LETHBRIDGE HERALD -with Canadian Press files
A recent court decision affirming Canada's medical marijuana laws won't make it any easier for Albertans to use the drug for medicinal purposes, a local advocate says.
Tamara Cartwright-Poulits, director of the Southern/Central Alberta Cannabis Club, says a Feb. 1 ruling from Ontario's Court of Appeal only continues to restrict access to medical marijuana for those who genuinely need it.
"It wouldn't matter whether we have access to (medical marijuana). We won't be able to access a doctor to even get signed to have medicine," she said.
The appeal court ruling struck down an earlier Ontario Superior Court ruling that had said Canada's laws against possession and production of marijuana laws were unconstitutional. The earlier ruling found a majority of people who needed medical marijuana couldn't get access to it because they couldn't find doctors who would grant them a licence. That decision, which would have effectively legalized pot, was put on hold until the appeal could be heard. The appeal court ruled that there was not enough evidence to support the lower court's decision and that "this court did not hold that serious illness gives rise to an automatic right to use marijuana."
The ruling comes as the federal government considers changing its medical marijuana program.
In December, Canada's health minister, Leona Aglukkaq, announced that the government will stop growing marijuana to sell to medical marijuana users at a taxpayer-subsidized rate of $5 per gram. Instead, the government will contract that responsibility out to approved companies. It will also stop issuing licences for users to grow marijuana in their own homes, citing safety concerns.
There are about 26,000 medical marijuana licence holders in Canada, and between 350 and 400 in Alberta, Cartwright-Poulits said.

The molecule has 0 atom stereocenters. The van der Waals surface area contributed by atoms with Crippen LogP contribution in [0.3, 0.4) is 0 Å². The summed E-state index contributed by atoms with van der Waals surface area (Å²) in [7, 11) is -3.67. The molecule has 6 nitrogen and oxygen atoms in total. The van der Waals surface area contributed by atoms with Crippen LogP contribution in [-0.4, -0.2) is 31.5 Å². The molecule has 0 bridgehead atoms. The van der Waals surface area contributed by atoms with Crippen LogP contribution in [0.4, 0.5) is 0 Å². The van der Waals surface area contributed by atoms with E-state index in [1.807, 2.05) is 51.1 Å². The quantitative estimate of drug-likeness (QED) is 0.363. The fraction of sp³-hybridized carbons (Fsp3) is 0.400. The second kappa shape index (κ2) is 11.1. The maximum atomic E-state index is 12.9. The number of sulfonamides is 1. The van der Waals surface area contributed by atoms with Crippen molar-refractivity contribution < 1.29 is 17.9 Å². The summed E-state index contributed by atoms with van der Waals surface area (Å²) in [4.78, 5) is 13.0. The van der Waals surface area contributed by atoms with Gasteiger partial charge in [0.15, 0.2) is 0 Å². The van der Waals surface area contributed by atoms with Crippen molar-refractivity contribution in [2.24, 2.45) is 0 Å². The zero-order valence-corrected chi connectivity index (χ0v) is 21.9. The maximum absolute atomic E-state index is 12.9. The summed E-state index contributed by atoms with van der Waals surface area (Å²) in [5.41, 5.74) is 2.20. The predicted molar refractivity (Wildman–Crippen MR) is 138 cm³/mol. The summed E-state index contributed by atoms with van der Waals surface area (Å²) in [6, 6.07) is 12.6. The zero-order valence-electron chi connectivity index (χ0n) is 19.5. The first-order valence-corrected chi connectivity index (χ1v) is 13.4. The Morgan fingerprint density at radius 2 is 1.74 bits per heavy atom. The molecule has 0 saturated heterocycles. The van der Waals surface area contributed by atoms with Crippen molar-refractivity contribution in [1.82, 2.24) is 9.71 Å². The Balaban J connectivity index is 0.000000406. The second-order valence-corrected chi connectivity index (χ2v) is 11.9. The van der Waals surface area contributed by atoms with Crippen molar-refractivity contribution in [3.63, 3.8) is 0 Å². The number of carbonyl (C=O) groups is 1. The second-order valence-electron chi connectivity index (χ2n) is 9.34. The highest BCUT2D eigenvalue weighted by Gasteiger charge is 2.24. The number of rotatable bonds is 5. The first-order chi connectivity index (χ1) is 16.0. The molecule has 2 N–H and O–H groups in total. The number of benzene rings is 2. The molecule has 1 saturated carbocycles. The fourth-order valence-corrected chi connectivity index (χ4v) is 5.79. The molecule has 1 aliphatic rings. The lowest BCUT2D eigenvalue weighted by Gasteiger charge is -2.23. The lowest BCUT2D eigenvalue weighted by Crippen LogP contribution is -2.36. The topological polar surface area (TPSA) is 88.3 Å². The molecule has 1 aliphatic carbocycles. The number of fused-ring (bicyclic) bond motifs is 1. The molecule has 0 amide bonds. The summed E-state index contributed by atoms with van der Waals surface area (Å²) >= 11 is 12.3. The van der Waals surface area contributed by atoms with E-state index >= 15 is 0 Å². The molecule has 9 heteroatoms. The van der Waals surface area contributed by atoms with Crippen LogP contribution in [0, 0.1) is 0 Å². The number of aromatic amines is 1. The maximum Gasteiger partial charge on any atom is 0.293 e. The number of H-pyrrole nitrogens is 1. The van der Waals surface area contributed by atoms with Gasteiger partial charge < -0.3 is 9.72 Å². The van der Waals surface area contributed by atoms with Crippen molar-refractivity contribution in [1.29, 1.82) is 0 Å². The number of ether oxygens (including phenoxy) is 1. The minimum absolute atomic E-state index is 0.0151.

If they aren't allowed to grow their own marijuana, she fears, licenced medical marijuana users may not be able to afford to buy it.
"Most of us that do grow our medicine can produce our medicine at 50 cents per gram, whereas with this proposal change for the commercial licencing it'll be $8.80 per gram. Anybody on disability that will not be covered by any health insurance plan would not be able to afford their prescription as it is, so it eliminates the whole realm of the program," Cartwright-Poulits said. "It's financially going to devastate families all across this country because they won't be able to afford $8.80 a gram."
She's part of a coalition to launch an injunction against the government to stop these proposed changes to the program and she said the group has already received more than 2,000 impact statements from medical marijuana users who want to be able to grow their own pot.
"In reality, you're never producing so much that you're able to get rid of such an overage that (contributes to) organized crime. And I think people have a huge misconception on what our gardens actually produce."
Health Canada is accepting feedback on the proposed changes until Feb. 28 and expects to implement its new program in March 2014.
If the proposed changes do go through, Cartwright-Poulits believes more medical marijuana users could end up in jail.
"There's going to be some of them that will not quit. These poor, sick patients will grow, and because of mandatory jail sentences, those poor, sick people will be the ones that will be getting the jail sentencing," she said, acknowledging that Canada's current medical marijuana program isn't perfect.
"Ultimately, we'd like to see legalization and regulation along with education and taxation as well, kicking back to the provinces for health care, education, senior care, all our social programs that are lacking funding now. But it's going to take time."